July 27, 2023

Alchemists of the Revolution: From The Communist Manifesto to Conspiracist Manifesto and Back

Hunter Bolin

Security billboard at a former Manhattan Project site, Oak Ridge, Tennessee, 1970. Photo: US Department of Energy.

I believe I have understood our age as that of the absolute corruption of all ideas. Nevertheless, I am of good cheer: for I know that new love can come only from complete decay.

—Johann Gottlieb Fichte to Friedrich Heinrich Jacobi, March 31, 1804

0. Conspiracy—Pure Conspiracy!

In the spring of 1847, after much sustained coaxing, Marx and Engels agreed to join the League of the Just under one condition: that the League exclude conspiratorial thinking from its program. As Engels puts it, “Moll reported that they were as much convinced of the general correctness of our mode of outlook as of the necessity of freeing the League from the old conspiratorial traditions and forms.”1 Marx, a journalist at the time, saw his social role as enlightening his audience and doing away with any sort of workers’ conspiracy, which he never took part in himself.

The Communist Manifesto was written in a period known as the Vormärz, between the French revolutions of 1830 and the 1848 revolutions in Germany and France. Capitalist social forms had begun to emerge in large urban metropolises and the predominance of money society gradually took hold. The social categories of the old order were “creatively destroyed” by new, capitalist ones, which meant that old class alliances began to dissolve and new ones crept in to take their place. Amidst such confusion, conspiracies abounded, but there was no clear way to judge alliances.

Marx and Engels wanted to make a break with all of capitalist society, but they thought doing so required something scientific rather than hasty plots to “launch a revolution at the spur of a moment.”2 Marx and Engels’s rejection of conspiracist immediatism might have been due to their own version of a conspiracy theory concerning historical development: namely, the belief that “the irony of history” would eventually “turn everything upside down.”3 It was Walter Benjamin who launched the most well-known critique of this historical determinism in Marx, saying that “the lit fuse must be severed before the spark reaches the dynamite.”4 It wouldn’t be enough to simply wait for history to run its course—the time to act was now.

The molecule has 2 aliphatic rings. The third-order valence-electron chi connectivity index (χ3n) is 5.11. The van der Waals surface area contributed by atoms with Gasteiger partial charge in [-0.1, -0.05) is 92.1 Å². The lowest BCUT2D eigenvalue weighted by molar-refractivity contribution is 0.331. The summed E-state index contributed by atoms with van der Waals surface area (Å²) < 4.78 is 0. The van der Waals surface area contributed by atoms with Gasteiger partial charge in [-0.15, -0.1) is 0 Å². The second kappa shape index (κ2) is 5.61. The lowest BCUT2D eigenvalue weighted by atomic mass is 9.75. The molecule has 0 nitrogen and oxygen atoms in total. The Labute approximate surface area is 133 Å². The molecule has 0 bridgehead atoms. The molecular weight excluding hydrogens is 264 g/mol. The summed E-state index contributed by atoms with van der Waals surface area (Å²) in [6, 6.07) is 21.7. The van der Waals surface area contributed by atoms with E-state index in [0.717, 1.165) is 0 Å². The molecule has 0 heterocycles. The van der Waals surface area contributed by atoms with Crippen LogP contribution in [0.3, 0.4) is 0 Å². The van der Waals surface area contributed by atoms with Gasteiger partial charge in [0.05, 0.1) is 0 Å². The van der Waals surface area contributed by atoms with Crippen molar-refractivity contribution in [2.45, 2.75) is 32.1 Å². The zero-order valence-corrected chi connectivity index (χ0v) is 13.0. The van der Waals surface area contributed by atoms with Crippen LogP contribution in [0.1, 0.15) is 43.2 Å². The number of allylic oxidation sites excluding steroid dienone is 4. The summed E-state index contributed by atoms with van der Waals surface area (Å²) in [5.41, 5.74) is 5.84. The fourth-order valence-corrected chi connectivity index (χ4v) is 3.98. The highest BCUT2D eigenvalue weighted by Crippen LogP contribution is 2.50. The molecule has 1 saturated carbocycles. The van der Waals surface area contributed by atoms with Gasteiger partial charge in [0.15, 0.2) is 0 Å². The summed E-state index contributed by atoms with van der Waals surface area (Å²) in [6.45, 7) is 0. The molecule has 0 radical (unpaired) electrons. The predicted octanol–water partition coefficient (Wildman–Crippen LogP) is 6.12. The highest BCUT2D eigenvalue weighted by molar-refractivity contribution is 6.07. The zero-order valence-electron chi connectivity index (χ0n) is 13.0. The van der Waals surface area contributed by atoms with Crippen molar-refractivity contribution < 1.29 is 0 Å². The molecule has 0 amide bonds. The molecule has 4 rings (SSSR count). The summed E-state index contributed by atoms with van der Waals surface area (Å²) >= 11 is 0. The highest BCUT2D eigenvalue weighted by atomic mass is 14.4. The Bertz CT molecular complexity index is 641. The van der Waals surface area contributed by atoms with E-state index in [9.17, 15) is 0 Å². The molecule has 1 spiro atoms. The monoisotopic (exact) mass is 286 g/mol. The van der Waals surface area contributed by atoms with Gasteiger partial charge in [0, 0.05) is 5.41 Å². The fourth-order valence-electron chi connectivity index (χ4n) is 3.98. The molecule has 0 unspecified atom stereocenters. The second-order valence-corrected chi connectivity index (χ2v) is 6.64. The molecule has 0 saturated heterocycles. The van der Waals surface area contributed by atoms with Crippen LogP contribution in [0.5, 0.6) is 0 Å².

Even though they wanted to go beyond conspiracy, Marx and Engels seemed unwilling to do away with its rhetoric altogether. We all know how The Communist Manifesto begins: the ghost of communism and a plot to snuff it out by a “holy alliance” (Hetzjagd) that Engels had once termed a conspiracy.5 The program of this manifesto was to take what had appeared as ghostly and to construct it as Geist (spirit). In this sense, we can say that The Communist Manifesto was the determinate negation of conspiracism, which is to say that it attempted to overcome the impulsive nature of workers’ conspiracies by embedding them within a long-term perspective that would emphasize their opposite—a plan that took the laws of history into account. The intended effect was to forge a new logic to give shape to disputes between individuals, casting them anew as disputes between classes, thereby maximizing participation in the conflict. To that end, class and class interest became logical and practical categories for steering proletarian antagonism for the benefit of the class as a whole rather than small sects of rebels.

Despite his scorn for those he called in France the conspiratorial bohème—who he lumps in with prostitutes and thieves6—Marx admired the Russian variant of conspirators who made up the revolutionary group People’s Will, founded in 1879. The group’s program included “terrorist activity” aimed at “annihilating the regime’s most obnoxious personalities” and “destroy[ing] the aura of government power; to give constant proof of the possibility of struggle against the regime.”7 Marx lauded the group’s heroism and, according to Marxist sociologist Teodor Shanin, had “sharply turned against their critics.”8 Contrary to those for whom Marxism is a doctrinaire activity of observing and commenting on economic trends and using this as a “license to do nothing,”9 Marx insisted that it was people themselves—through revolutionary praxis—who change circumstances.10 In that sense, Marx and Engels’s determinate negation of conspiracism consisted of their own plan to do away with wage labor and the impoverished society it has created.